Studies have found in 2011, that there's decreased, long-range connections that make these neurons not do their jobs very well, so it's actually a brain problem. And so the behavior, the social behavior of people that have problems with these particular neurons, and the parts of the brain that process information from the motor neurons, really do struggle to understand and to read the environment well, and so they can't do “monkey see, monkey do.” They can't imitate a funny face. These are the kids that, you know, don't really have a good read, when there's somebody funny in front of them making a funny face, they don't know what sticking with a timeout means because they miss it. And so they can't do it back and have a funny reaction like some others where they have like a silly face war, you know.
So, this is a neurological reason, it's not a choice, they're not trying to be aloof. It's one of the words I despise the most personally is the term aloof, because it's such an assessment kind of term of what the person maybe doesn't want, but it's not about wanting socialization, it's about understanding it. Dr. Smith Processing it, in general.
Dr. Scotese-Wojtila Yes, processing in general.
So how does this fit in with communication? I mean this this is a heavy topic. The S.U.C.C.E.S.S. Approach (SM) class is available online or in person, eventually. But right now it's definitely available online, self-paced, they can learn all about social pragmatic theory and communication. But just briefly, describe for us how does it fit in with communication?
Well, first of all communication is theory dynamic. Again, this is from the field of speech therapy, we know that The S.U.C.C.E.S.S. Approach (SM) has theories from occupational therapy, special education, psychology and speech therapy. And social pragmatic theory comes from speech language pathology theory and discipline. And any speech therapist would say that communication is very complex. There are different kinds of communication. There's nonverbal, there's pre-verbal, there is verbal, there's gestural, there are a lot of different manifestations of communication. But if we're dealing with a child with autism sometimes what happens is they don't have a second nature, or an automaticity, to their language. They have to think about the word or they don't understand the word. Or they understand the word, but something in the environment shuts them down from using that language well. And, you know, it's such a, language and communication is so paced. It’s so “ping pong, ping pong… initiate respond, initiate respond. There's a rhythm to language and communication. Right? And so a lot of our kids don't have that timing. Or they have delayed processing themselves, so a joke shared or a piece of information shared, gets missed on them, or they process it seven or eight minutes, or eight seconds rather, later than everyone else and so their timing is off, and that causes problems with reciprocity.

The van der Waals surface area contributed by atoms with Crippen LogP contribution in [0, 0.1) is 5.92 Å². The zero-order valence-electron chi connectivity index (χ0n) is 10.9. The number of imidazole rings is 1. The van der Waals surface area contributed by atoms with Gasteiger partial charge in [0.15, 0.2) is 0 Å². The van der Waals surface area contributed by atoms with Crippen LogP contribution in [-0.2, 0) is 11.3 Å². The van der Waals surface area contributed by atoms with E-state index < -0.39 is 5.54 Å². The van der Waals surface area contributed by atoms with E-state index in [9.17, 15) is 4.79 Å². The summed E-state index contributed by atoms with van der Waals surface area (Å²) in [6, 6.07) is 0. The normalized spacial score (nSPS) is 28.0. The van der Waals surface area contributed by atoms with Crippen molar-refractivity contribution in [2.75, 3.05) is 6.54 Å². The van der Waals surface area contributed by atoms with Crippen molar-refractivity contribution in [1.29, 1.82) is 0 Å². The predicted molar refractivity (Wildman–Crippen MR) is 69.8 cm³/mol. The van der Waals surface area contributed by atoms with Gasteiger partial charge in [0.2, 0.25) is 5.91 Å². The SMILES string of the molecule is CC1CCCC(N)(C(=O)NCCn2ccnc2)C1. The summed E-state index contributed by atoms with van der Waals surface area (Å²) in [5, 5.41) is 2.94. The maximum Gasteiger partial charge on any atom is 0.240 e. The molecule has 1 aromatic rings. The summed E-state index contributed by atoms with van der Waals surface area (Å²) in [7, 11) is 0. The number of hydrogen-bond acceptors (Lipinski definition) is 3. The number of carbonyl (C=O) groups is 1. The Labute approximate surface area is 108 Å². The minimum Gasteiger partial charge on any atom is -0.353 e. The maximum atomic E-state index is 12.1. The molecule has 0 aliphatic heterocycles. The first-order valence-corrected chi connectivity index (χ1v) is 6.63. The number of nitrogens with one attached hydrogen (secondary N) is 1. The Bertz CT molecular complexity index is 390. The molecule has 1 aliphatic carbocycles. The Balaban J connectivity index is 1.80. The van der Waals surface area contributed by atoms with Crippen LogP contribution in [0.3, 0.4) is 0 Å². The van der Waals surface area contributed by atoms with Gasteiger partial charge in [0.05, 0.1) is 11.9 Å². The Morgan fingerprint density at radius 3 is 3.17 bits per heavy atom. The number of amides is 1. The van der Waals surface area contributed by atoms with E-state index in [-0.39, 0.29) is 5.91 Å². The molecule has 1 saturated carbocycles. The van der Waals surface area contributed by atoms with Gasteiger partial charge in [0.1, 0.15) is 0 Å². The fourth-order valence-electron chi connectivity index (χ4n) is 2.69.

Every podcast episode concludes with either a challenge or key takeaways for our listeners. Key Takeaways from Episode 7:
So, the challenge for today, listeners, especially for the younger kiddos, is to try to watch for ways that you can establish joint attention with your child by first watching what they are attending to. And for our older folks on the spectrum, try to help them better regulate or reciprocate socially by modeling how to be both an initiator and responder to the ping and the pong in conversation.
So coming off of our discussion on processing information and making connections we highlighted the next step in this episode on reciprocity and communication, and the importance of being purposeful during these social interactions. What are some of the other key takeaways from this episode?
I would say we always want to remember that joint attention will lead to reciprocity, and that reciprocity leads to relationships, like friendships. We also want to remember that communication involves both responding and initiating what is meaningful information.
We hope that you learned something today to help you on your journey with autism. We'll share more on our next Connect with Success Podcast. Until then, expect success! Listen to Episode 7 of Connect with S.U.C.C.E.S.S. on major podcast platforms, and here: https://thesuccessapproach.org/autism-podcast For more information about The Success Approach, please go to our website at www.thesuccessapproach.org. Want to help your child and your whole family using The SUCCESS Approach? Check out our online course: https://www.thesuccessapproach.org/online-course Follow us on Facebook: https://www.facebook.com/thesuccessapproachforautism Follow us on Twitter: https://twitter.com/SUCCESSapproac1 Follow us on YouTube: https://www.youtube.com/channel/UCPgz_K-tF_mrj_fRlD33w_Q